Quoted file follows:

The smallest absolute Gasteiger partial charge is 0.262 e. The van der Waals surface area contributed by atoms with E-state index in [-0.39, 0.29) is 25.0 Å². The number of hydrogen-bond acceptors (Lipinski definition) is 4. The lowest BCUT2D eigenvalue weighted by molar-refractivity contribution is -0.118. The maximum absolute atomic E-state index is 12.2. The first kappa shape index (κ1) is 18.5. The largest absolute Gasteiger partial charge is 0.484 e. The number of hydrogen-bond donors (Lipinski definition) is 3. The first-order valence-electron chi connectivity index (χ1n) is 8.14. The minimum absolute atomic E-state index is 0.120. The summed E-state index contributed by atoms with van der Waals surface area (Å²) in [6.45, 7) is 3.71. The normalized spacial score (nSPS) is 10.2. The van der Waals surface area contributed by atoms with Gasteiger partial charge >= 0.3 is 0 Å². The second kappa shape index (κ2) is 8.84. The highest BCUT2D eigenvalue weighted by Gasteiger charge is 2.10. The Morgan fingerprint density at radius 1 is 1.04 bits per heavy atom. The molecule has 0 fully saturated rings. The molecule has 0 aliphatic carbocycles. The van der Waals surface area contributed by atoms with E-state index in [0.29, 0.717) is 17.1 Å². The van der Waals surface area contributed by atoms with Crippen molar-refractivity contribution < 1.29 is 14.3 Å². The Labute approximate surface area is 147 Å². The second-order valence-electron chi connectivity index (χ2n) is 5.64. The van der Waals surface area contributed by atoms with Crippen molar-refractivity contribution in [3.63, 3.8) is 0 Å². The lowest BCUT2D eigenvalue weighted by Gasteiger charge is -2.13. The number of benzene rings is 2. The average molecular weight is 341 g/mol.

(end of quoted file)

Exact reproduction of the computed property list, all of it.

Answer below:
The smallest absolute Gasteiger partial charge is 0.262 e. The van der Waals surface area contributed by atoms with E-state index in [-0.39, 0.29) is 25.0 Å². The number of hydrogen-bond acceptors (Lipinski definition) is 4. The lowest BCUT2D eigenvalue weighted by molar-refractivity contribution is -0.118. The maximum absolute atomic E-state index is 12.2. The first kappa shape index (κ1) is 18.5. The largest absolute Gasteiger partial charge is 0.484 e. The number of hydrogen-bond donors (Lipinski definition) is 3. The first-order valence-electron chi connectivity index (χ1n) is 8.14. The minimum absolute atomic E-state index is 0.120. The summed E-state index contributed by atoms with van der Waals surface area (Å²) in [6.45, 7) is 3.71. The normalized spacial score (nSPS) is 10.2. The van der Waals surface area contributed by atoms with Gasteiger partial charge >= 0.3 is 0 Å². The second kappa shape index (κ2) is 8.84. The highest BCUT2D eigenvalue weighted by Gasteiger charge is 2.10. The Morgan fingerprint density at radius 1 is 1.04 bits per heavy atom. The molecule has 0 fully saturated rings. The molecule has 0 aliphatic carbocycles. The van der Waals surface area contributed by atoms with E-state index in [0.29, 0.717) is 17.1 Å². The van der Waals surface area contributed by atoms with Crippen molar-refractivity contribution < 1.29 is 14.3 Å². The Labute approximate surface area is 147 Å². The second-order valence-electron chi connectivity index (χ2n) is 5.64. The van der Waals surface area contributed by atoms with Crippen molar-refractivity contribution in [3.63, 3.8) is 0 Å². The lowest BCUT2D eigenvalue weighted by Gasteiger charge is -2.13. The number of benzene rings is 2. The average molecular weight is 341 g/mol.